Grime was birthed in one the UK’s sporadic inner city spasms, the regular bursts of crazy creative magic that swell up from insular urban groups, jealously guarded til suddenly the trickle turns into a flood, the flood gates burst, and the mainstream finds itself invaded with enchanting, confounding alien melodies. In grime’s case, there were few mainstream hits. Dizzee Rascal and Tinchy Strider were both forced to file off the screeching synths and shotgun hand claps that won them their underground fanbase before they found daytime radio acceptance. The lumbering pop trance Tinchy now flogs seems like so much lowest common denominator crap, and a world away from the music contained in this round up of his first crew, Ruff Sqwad.
Ruff Sqwad, a teenage gang of school friends, were pirate radio royalty in the first half of the noughties. Along with a handful of others, they redefined the UK’s relationship with electronic music and hip hop, melding fast paced, aggressively delivered raps with freakish, skittering rhythms and nasty slabs of saw tooth bass. Over the20+ tracks on White Label Classics, a collection of previously hard to find and vinyl only releases from the bands creative peak, the musical invention is plain to see—early cuts Tings In Boots and Move 2 Dis are just bananas, the sound of cheap ass computers struggling to keep up with head drilling bass and rinky tink Gameboy melodies.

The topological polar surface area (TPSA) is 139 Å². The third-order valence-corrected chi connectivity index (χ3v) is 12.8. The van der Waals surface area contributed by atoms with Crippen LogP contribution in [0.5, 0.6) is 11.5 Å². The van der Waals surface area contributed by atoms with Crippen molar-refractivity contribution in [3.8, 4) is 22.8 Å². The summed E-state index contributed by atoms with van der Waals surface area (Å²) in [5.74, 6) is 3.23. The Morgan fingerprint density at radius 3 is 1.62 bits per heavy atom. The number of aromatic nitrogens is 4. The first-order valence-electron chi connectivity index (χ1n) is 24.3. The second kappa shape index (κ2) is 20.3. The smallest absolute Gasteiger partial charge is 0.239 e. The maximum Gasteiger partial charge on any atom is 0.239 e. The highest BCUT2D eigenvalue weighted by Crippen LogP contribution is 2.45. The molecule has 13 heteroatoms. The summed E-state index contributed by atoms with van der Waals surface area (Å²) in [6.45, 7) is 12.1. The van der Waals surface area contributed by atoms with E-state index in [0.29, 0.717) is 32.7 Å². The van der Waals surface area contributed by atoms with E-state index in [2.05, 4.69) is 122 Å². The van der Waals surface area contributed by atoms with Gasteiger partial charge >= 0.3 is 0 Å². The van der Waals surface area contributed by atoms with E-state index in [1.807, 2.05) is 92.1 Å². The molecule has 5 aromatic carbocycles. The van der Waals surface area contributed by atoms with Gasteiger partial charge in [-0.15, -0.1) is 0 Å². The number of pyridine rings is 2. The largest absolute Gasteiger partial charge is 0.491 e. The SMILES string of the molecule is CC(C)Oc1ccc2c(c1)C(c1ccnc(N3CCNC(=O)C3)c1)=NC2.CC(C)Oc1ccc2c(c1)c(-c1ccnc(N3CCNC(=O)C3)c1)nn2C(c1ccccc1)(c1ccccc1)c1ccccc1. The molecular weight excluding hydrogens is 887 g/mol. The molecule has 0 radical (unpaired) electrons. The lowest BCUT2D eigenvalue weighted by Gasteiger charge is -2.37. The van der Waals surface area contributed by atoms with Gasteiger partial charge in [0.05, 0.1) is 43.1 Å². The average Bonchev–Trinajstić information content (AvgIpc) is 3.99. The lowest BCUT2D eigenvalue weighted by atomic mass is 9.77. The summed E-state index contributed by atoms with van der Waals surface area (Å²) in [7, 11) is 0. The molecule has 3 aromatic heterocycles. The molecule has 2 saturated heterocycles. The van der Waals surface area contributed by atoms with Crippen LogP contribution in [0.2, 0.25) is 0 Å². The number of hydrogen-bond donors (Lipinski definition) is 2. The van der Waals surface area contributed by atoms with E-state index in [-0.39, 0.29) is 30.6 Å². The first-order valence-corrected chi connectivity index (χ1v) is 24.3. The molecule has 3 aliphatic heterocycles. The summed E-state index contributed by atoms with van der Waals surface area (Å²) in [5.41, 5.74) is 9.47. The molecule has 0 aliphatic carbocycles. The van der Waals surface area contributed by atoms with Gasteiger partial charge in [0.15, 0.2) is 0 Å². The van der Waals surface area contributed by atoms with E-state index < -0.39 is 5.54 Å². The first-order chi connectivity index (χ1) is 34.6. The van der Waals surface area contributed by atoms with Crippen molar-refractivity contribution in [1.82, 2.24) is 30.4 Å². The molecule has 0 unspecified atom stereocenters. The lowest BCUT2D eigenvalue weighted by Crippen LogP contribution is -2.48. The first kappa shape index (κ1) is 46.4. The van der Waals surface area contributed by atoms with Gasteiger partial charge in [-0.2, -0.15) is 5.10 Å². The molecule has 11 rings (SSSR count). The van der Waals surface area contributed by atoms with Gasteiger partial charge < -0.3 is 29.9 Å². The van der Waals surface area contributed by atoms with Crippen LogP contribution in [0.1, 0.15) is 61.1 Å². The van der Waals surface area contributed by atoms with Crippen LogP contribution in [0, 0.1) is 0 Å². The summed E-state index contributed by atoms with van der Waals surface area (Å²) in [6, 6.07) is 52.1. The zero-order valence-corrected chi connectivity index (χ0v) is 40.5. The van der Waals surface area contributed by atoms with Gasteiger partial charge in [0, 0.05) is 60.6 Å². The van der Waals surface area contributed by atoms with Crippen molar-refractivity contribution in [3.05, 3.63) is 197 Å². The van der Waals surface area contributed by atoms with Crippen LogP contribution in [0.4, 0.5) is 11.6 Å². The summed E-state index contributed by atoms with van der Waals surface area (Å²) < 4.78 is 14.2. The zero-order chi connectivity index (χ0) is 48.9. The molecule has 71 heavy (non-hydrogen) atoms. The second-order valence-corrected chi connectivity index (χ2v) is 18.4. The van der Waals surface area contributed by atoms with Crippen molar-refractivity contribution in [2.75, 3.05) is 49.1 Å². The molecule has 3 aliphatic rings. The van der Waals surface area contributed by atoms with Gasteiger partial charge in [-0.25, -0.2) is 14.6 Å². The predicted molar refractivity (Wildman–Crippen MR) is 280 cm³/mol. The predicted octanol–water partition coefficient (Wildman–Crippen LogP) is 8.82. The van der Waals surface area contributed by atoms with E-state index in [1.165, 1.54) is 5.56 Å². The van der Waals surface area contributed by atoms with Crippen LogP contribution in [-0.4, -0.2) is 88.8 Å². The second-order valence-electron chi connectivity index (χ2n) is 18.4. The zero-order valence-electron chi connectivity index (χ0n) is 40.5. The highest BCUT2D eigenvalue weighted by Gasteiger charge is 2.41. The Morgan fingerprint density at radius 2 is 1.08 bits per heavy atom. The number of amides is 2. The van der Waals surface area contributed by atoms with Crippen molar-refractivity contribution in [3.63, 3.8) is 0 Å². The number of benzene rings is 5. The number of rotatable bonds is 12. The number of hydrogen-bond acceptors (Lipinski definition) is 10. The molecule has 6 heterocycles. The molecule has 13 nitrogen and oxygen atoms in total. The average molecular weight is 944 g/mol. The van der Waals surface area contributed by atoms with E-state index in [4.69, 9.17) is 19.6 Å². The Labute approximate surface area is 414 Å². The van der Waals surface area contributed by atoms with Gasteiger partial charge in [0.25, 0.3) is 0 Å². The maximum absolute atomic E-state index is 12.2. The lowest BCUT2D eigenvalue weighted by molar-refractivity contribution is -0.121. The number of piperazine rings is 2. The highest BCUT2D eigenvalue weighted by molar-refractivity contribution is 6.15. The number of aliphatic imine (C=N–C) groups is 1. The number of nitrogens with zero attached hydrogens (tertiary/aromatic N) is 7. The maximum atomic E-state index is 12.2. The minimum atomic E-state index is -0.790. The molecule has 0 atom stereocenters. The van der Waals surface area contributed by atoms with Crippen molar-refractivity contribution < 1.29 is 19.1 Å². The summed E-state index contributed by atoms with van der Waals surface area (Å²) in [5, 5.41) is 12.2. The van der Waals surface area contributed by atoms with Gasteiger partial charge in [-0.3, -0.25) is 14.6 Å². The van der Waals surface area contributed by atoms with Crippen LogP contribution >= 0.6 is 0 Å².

They have all the charm and hyped up immediacy of the classic punk singles of ’76, and burst out the speakers in thuggish technicolour. Elsewhere the melodies are surprisingly sentimental- always one of the under reported features of grime. The sorrowful neo classical styling of Functions on the Low recasts inner city blues as a baroque tragedy. It’s a high point in English dance history and should be recognised as such.
Unfortunately, there’s one major problem with White Label Classics. Presumably because of licensing and royalty hassles, the compilation is completely vocal free. Whilst the beats are fascinating alone, without the MCs riding them they are an incomplete story. It’s like listening to Yo! Bum Rush The Show without Chuck D and Flava Flav—yeah the production rewrites the rules, but the tracks are meant to be rhymed on. They’re repetitive beds, not finished products in their own right. The uninitiated probably aren’t going to be converted, and whilst fans will love getting their hands on these classic instrumentals, it seems that Ruff Sqwad’s legacy is still best heard in the same shitty bitrate youtube clips and radio rips as ever. A fascinating, if flawed, document. 7/10